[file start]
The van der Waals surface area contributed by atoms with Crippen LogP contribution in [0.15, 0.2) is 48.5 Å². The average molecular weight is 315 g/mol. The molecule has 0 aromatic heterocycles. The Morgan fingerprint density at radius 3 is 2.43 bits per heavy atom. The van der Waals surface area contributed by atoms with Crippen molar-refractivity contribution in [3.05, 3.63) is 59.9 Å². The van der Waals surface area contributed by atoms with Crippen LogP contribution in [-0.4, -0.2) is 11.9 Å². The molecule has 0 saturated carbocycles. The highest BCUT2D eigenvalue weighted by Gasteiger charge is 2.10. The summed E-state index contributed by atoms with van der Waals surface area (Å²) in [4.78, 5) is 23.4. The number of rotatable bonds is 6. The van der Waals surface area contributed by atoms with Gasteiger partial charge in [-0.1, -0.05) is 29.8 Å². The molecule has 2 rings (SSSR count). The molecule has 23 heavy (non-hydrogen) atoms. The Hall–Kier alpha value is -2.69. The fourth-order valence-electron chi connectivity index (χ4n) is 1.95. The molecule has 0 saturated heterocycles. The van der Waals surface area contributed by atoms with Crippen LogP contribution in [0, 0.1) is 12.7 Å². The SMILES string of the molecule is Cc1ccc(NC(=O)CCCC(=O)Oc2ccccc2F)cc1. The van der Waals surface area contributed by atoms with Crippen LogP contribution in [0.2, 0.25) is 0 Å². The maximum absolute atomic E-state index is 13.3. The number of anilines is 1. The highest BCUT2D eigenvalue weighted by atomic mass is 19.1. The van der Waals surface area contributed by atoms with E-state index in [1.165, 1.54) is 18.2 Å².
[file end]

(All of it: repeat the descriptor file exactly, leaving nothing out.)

The van der Waals surface area contributed by atoms with Crippen LogP contribution in [0.15, 0.2) is 48.5 Å². The average molecular weight is 315 g/mol. The molecule has 0 aromatic heterocycles. The Morgan fingerprint density at radius 3 is 2.43 bits per heavy atom. The van der Waals surface area contributed by atoms with Crippen molar-refractivity contribution in [3.05, 3.63) is 59.9 Å². The van der Waals surface area contributed by atoms with Crippen LogP contribution in [-0.4, -0.2) is 11.9 Å². The molecule has 0 saturated carbocycles. The highest BCUT2D eigenvalue weighted by Gasteiger charge is 2.10. The summed E-state index contributed by atoms with van der Waals surface area (Å²) in [4.78, 5) is 23.4. The number of rotatable bonds is 6. The van der Waals surface area contributed by atoms with Gasteiger partial charge in [-0.1, -0.05) is 29.8 Å². The molecule has 2 rings (SSSR count). The molecule has 23 heavy (non-hydrogen) atoms. The Hall–Kier alpha value is -2.69. The fourth-order valence-electron chi connectivity index (χ4n) is 1.95. The molecule has 0 saturated heterocycles. The van der Waals surface area contributed by atoms with Crippen LogP contribution in [0, 0.1) is 12.7 Å². The SMILES string of the molecule is Cc1ccc(NC(=O)CCCC(=O)Oc2ccccc2F)cc1. The van der Waals surface area contributed by atoms with Crippen LogP contribution in [0.2, 0.25) is 0 Å². The maximum absolute atomic E-state index is 13.3. The number of anilines is 1. The highest BCUT2D eigenvalue weighted by atomic mass is 19.1. The van der Waals surface area contributed by atoms with E-state index in [1.165, 1.54) is 18.2 Å².